The city of Brno was planning to change the rules of applying for a restaurant patio permit and needed to communicate the change to restaurant owners. Initially, they asked KISK and its students to help with communicating the change, but we soon found out this was a completely different design challenge…
- Activities – user research with the restaurant owners; desk research of the various permits necessary for putting up a restaurant patio; overview of the customer journey when applying for a restaurant patio
- Deliverables – two-day workshop focused on prototyping a way of communicating the change to restaurant owners and helping them apply for a restaurant patio permit
- Outcome – Six prototypes of services that would make applying for a restaurant patio permit easier.
- Project duration – November 2015 – January 2016
- Team – KISK (Laďka Z. Suchá & Jan Martinek as supervisors, Josef Kocurek, Maruška Ondrákšová and me as researchers), Libdesign & Pábení together with the city council of Brno
In 2015, the city of Brno drafted a new set of rules on how restaurant patios should look. The purpose of these rules was to cultivate the public space by unifying the design of the patios and getting rid of disruptive ads, while also making the public spaces easier to navigate for all citizens. After the new rules were approved by the local government, the city asked the Division of Information Studies and Library Science (KISK) for help with communicating the new rules to the restaurant owners, since it was aware the division has experience with service design and projects in the public and third sectors.
After the initial meeting with the city council, the team proceeded with initial research – interviews with restaurant owners about the patios and the new set of rules. After a few interviews, it became clear that the relationship between the city council and the restaurant owners was strained. The owners felt that they had not been consulted enough, that the methodology went against their interests and that the language of the rules was contradictory. In addition, they said the process of applying was too much of a hassle that they had to go through every year, even though they had previously applied for the permit.
At this point, Libdesign (a student project focused on bringing design thinking to libraries using method cards) and Pábení (a design agency) joined the project. We knew that we could no longer change the new rules, since they had already been approved, and any changes would have to go through a lengthy approval process. Since the new rules went into effect in January 2016, we had to be fast if we wanted to make applying for a restaurant permit easier.
Libdesign and Pábení suggested that we could bring the city council members and design thinkers from various professions into one room, and have them cooperate on a solution that would help solve at least some of the issues the restaurant owners mentioned in the interviews. Our team of researchers prepared the materials from the research for the workshop, making sure the participants could use it without having to do any further synthesis of the results. We were also available during the workshop for any questions the participants might have had about the research and the insights from it.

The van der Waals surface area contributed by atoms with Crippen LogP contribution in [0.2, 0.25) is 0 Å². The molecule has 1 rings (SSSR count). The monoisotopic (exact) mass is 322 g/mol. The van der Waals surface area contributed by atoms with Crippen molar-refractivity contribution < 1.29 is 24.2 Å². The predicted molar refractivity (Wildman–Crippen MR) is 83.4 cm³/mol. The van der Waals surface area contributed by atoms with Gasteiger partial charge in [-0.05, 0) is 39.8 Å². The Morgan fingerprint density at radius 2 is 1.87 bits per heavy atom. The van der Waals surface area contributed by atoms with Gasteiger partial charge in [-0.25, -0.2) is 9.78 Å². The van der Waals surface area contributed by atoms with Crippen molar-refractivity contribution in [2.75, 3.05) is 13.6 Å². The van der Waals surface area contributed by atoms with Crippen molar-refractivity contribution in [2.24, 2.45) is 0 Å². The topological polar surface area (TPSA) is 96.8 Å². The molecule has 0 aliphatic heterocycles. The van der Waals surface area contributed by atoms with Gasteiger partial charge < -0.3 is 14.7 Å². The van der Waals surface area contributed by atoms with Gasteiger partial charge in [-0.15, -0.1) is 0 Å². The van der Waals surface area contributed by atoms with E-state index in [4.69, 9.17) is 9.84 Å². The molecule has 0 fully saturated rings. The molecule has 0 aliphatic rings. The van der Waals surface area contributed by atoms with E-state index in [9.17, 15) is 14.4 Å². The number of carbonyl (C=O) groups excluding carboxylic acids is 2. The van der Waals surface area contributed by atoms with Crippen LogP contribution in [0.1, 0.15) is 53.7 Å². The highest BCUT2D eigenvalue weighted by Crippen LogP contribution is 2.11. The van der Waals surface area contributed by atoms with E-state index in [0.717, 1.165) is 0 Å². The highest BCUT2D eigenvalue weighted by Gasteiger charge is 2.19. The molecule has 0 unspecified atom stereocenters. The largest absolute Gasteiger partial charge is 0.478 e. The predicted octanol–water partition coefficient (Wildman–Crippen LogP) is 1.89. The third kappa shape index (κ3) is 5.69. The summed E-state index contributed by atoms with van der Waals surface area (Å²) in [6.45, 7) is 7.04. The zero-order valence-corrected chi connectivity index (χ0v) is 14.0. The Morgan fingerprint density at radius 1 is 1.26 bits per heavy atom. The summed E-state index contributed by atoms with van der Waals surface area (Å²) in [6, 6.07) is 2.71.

At the end of the 2-day workshop, the teams had come up with six ways of improving the process of applying for a restaurant patio permit. These ranged from a specialised website with the rules clearly explained to a form that would generate all the necessary sub-permits which could then be printed out and sent to the respective city offices. All of the outputs were given to the city council and as of June 2017, some parts of the process have already been simplified according to the needs of the restaurant owners. In addition, the city also focused on improving the communication with the restaurant owners and according to their own words, managed to calm down the tensions at least partially.
One thing I learned…
When I started working on this project, I was looking forward to going through the whole design process in the so-called real world, away from the sandbox university provided me with. I had no idea it would bring me the biggest lesson I have learned in design so far:
Design is not neutral. It cannot be neutral. When you design, you always stand for something.
I learned this while listening to the stories of the restaurant owners, who felt ignored by the city council and that the new methodology was rigged against them. Before coming to them, I listened to the point of view of the council members, telling me about how the restaurant owners would refuse to cooperate with them, and how some of them would resort to verbal abuse on the public debates about the new rules. And I noticed that nobody thought to ask the members of the public – those who would spend their time on the patios and see them everywhere around the city in summer – about their opinion on the new rules.
I wasn’t the designer in the project and I didn’t go through the entire design process like I planned. Instead, it left me with a legacy that has shaped me both as a designer and as a person. We cannot stand aside and act like design is neutral. We have to stand for something, and it is our responsibility as designers and as people to decide what do we stand for – and then act on it.